Seeing this, I wanted in on the fake violence. So I approached Friend #1 and in slow motion did a pretend knee to the side of his leg. My recollection of the event is clearly colored by own desire to not be culpable, as I pretty clearly recall barely making any contact at all with the side of Friend #1’s thigh. My memory is not of making any contact, but clearly I must have been mistaken entirely about that.

As soon as my knee made contact with Friend #1’s leg, he went down in a pretty spectacular display of tears and wailing. Thinking that I had just been joining in on the fun and not even having the intent of making real contact with him physically, the situation became pretty alarming pretty quickly.

I was also not in a situation where this could be covered up and dealt with nicely and neatly. ALL of my classmates were within about a thirty foot radius of this and now not only was I the center of attention, but I was also that kid that made that other kid cry.

What followed was a visit to the principal’s office and what seems to be in my memory about 30 minutes of great weeping and gnashing of teeth. From me. I don’t even think the injured party was present. I proceeded to explain—thinking that my simple explanation of “Seriously, I had no intention of even actually touching him, and must have done so entirely by accident” wouldn’t fly—that it looked to me like Friend #2 was getting beat up on. So I was going to come over and try and make sure that wasn’t happening. I’m not sure how I worked in my Van Damme-age knee to the action, but I must have.

The principal at the time, a Mr. Singer, was pretty bemused. I can recall this now. I was a good kid and I never got in trouble outside of these two instances, as far as I can recall. I was even friends with his son, who was a student in our grade. I think he knew I wasn’t out to enact vigilante justice on the schoolyard. In the midst of my weeping and begging that my parents not be contacted (which I’m pretty sure didn’t happen — which means I’m blowing a perfectly good 20-year-old cover), he very calmly and probably with a smirk on his face that I couldn’t see through the tears, told me that I didn’t really need to go around policing the school. And that was that. I sheepishly returned to class to sit near a still-sniffling Friend #1 and probably didn’t think about it again in my grade school years after that day.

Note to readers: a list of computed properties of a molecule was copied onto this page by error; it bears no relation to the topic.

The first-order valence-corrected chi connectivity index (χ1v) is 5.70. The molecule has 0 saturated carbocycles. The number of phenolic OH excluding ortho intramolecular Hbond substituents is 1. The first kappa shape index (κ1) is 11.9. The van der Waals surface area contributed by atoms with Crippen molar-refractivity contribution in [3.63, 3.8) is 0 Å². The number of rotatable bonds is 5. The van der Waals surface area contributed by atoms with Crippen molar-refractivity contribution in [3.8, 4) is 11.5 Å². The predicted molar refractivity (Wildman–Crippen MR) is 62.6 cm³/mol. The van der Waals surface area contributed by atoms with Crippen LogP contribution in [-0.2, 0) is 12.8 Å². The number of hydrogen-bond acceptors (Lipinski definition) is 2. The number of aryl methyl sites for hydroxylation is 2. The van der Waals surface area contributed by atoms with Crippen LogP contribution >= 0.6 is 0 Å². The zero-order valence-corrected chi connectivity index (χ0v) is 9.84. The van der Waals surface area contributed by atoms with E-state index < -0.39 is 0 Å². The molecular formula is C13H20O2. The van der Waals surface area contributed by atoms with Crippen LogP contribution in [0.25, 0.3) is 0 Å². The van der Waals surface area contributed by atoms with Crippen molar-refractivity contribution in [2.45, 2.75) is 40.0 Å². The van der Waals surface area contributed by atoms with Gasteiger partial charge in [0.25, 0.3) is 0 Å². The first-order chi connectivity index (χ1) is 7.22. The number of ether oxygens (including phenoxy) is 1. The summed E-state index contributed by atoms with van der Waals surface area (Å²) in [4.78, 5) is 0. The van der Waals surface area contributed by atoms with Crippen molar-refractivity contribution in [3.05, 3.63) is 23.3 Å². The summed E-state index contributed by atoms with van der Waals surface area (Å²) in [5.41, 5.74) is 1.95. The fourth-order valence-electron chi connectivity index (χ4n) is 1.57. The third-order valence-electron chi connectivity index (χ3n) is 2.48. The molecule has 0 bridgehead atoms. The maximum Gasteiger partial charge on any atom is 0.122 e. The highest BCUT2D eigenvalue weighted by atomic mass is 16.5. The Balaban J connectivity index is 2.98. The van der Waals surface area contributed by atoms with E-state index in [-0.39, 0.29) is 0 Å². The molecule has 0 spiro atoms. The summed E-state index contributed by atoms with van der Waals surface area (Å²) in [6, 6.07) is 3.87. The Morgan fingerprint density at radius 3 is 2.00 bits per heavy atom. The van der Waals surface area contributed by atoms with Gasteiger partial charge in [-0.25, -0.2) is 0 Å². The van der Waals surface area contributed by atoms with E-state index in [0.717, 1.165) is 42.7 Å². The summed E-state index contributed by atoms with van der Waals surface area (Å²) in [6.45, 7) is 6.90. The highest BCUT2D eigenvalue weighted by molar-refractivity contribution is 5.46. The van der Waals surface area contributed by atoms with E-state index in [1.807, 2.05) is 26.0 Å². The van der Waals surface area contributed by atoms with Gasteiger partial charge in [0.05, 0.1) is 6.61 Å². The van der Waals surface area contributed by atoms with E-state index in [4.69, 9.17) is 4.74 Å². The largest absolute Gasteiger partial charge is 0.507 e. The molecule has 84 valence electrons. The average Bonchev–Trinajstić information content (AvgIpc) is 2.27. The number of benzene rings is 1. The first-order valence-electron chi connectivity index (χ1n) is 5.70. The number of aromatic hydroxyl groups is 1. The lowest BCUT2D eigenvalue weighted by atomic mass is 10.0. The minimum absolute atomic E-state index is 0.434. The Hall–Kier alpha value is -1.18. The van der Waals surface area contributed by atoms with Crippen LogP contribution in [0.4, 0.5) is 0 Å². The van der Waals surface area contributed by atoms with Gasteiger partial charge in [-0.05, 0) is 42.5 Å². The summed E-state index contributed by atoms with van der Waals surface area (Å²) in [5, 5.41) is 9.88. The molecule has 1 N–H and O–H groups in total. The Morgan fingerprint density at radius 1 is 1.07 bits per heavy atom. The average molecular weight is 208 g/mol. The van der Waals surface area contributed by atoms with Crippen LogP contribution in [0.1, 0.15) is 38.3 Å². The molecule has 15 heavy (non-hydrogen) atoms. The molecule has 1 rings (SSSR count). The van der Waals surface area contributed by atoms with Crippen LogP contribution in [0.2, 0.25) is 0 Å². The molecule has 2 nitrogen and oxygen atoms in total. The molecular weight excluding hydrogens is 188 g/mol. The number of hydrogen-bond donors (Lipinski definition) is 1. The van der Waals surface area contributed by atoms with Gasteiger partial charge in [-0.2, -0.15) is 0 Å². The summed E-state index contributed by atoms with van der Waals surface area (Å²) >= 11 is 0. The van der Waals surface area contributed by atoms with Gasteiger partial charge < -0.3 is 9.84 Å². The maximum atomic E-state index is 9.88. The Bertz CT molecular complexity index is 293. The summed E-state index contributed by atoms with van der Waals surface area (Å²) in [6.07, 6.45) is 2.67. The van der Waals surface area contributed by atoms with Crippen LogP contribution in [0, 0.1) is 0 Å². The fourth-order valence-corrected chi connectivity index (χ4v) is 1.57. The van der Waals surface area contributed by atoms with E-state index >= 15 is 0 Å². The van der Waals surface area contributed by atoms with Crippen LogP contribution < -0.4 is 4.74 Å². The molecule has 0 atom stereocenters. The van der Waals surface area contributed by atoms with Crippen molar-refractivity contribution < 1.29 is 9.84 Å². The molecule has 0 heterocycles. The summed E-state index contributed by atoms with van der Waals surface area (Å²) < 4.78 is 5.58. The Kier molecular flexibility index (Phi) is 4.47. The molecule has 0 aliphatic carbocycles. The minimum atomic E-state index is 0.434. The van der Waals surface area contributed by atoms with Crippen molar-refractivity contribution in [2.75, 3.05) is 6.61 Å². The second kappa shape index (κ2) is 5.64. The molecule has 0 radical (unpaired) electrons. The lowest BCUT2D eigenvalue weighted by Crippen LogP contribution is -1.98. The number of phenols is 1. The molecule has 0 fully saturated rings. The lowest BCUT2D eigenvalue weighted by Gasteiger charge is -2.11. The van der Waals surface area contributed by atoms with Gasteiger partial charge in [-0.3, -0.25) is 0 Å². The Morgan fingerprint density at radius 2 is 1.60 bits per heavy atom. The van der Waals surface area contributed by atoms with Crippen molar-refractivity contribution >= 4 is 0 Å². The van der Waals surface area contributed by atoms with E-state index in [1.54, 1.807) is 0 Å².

And here I am now, a couple decades later, and it’s still something I think about and deliver a nice, firm facepalm over.


The Pressure’s On

I went to the doctor’s office about two week ago. It was a totally standard visit in every way. I have a patch of dry skin just near my left ear and I find myself scratching at it quite a bit. Not a problem, but annoying, and something I wanted to get some sort of cream for before dry winter weather hits and exacerbates the issue. That, or I wanted a referral to a dermatologist. All in all, about as run of the mill as a visit to the doctor’s office can be.

After waiting an hour, I’m finally greeted by the doctor and he asks me a couple questions, takes about a 5 second look at my scalp, agrees with me that it looks like it needs something, writes me a prescription and then takes my blood pressure as a matter of course. And it comes out high. Not danger, danger Will Robinson high, but to the high side of normal. Even though we’re both pretty sure it’s a case of nerves in the doctor’s office, he asks me to consider getting a blood pressure device to monitor things for a few weeks just to be sure. So, I get myself a nifty little electronic blood pressure monitor and, what a surprise, each time I test I’m almost textbook optimal.

So what gives with the high readings at the doctor’s office? I’m not a nervous person in general. I hate shots and anything that might lead me to shots, but I wasn’t going in for anything that would possibly merit a needle. I pondered for a moment then why it might be that I would be stressed at the doctor’s office, and I realized that it’s because I was concerned about approval.

I think I’m always concerned about approval. I can’t help it.

At the doctor’s office, I want them to tell me all my readings are solid. I don’t want to hear that so I can be told I’m in good health (I’m already pretty sure I’m at least not anywhere close to bad health), I want them to think that I’m the kind of person that takes care of himself. This is also why it sticks in my head that the first time I went to this office and the nurse weighed me she proclaimed “Oh, you hide your weight well.” *shakes fist at nurse*